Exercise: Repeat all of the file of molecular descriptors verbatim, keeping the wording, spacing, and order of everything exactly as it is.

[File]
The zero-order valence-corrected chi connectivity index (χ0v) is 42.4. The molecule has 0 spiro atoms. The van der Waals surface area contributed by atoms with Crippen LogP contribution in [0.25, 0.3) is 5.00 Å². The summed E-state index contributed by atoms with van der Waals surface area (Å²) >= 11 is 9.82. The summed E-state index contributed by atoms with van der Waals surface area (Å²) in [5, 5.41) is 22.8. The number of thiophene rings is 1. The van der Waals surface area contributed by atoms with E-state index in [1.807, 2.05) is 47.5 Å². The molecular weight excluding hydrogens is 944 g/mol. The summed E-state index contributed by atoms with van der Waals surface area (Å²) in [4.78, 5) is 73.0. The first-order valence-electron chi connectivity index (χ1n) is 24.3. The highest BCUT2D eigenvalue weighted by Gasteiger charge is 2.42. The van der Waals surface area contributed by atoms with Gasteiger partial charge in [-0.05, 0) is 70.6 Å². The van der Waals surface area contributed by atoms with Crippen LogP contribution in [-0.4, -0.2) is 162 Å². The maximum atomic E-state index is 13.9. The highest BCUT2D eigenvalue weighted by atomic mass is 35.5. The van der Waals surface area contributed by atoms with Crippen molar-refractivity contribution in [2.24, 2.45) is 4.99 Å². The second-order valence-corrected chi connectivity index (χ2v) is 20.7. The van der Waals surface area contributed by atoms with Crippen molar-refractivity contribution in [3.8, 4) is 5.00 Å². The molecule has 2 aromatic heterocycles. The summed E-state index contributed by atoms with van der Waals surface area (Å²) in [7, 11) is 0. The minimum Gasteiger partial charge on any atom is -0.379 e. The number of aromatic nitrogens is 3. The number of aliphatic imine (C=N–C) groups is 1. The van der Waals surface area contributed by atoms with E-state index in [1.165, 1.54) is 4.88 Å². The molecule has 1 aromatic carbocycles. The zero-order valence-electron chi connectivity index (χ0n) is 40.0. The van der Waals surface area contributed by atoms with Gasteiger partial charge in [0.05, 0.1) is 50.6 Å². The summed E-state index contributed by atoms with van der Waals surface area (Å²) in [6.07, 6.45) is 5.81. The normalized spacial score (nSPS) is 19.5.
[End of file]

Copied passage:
The zero-order valence-corrected chi connectivity index (χ0v) is 42.4. The molecule has 0 spiro atoms. The van der Waals surface area contributed by atoms with Crippen LogP contribution in [0.25, 0.3) is 5.00 Å². The summed E-state index contributed by atoms with van der Waals surface area (Å²) >= 11 is 9.82. The summed E-state index contributed by atoms with van der Waals surface area (Å²) in [5, 5.41) is 22.8. The number of thiophene rings is 1. The van der Waals surface area contributed by atoms with E-state index in [1.807, 2.05) is 47.5 Å². The molecular weight excluding hydrogens is 944 g/mol. The summed E-state index contributed by atoms with van der Waals surface area (Å²) in [4.78, 5) is 73.0. The first-order valence-electron chi connectivity index (χ1n) is 24.3. The highest BCUT2D eigenvalue weighted by Gasteiger charge is 2.42. The van der Waals surface area contributed by atoms with Gasteiger partial charge in [-0.05, 0) is 70.6 Å². The van der Waals surface area contributed by atoms with Crippen LogP contribution in [-0.4, -0.2) is 162 Å². The maximum atomic E-state index is 13.9. The highest BCUT2D eigenvalue weighted by atomic mass is 35.5. The van der Waals surface area contributed by atoms with Crippen molar-refractivity contribution in [2.24, 2.45) is 4.99 Å². The second-order valence-corrected chi connectivity index (χ2v) is 20.7. The van der Waals surface area contributed by atoms with Crippen molar-refractivity contribution in [3.8, 4) is 5.00 Å². The molecule has 2 aromatic heterocycles. The summed E-state index contributed by atoms with van der Waals surface area (Å²) in [7, 11) is 0. The minimum Gasteiger partial charge on any atom is -0.379 e. The number of aromatic nitrogens is 3. The number of aliphatic imine (C=N–C) groups is 1. The van der Waals surface area contributed by atoms with E-state index in [1.165, 1.54) is 4.88 Å². The molecule has 1 aromatic carbocycles. The zero-order valence-electron chi connectivity index (χ0n) is 40.0. The van der Waals surface area contributed by atoms with Gasteiger partial charge in [0.05, 0.1) is 50.6 Å². The summed E-state index contributed by atoms with van der Waals surface area (Å²) in [6.07, 6.45) is 5.81. The normalized spacial score (nSPS) is 19.5.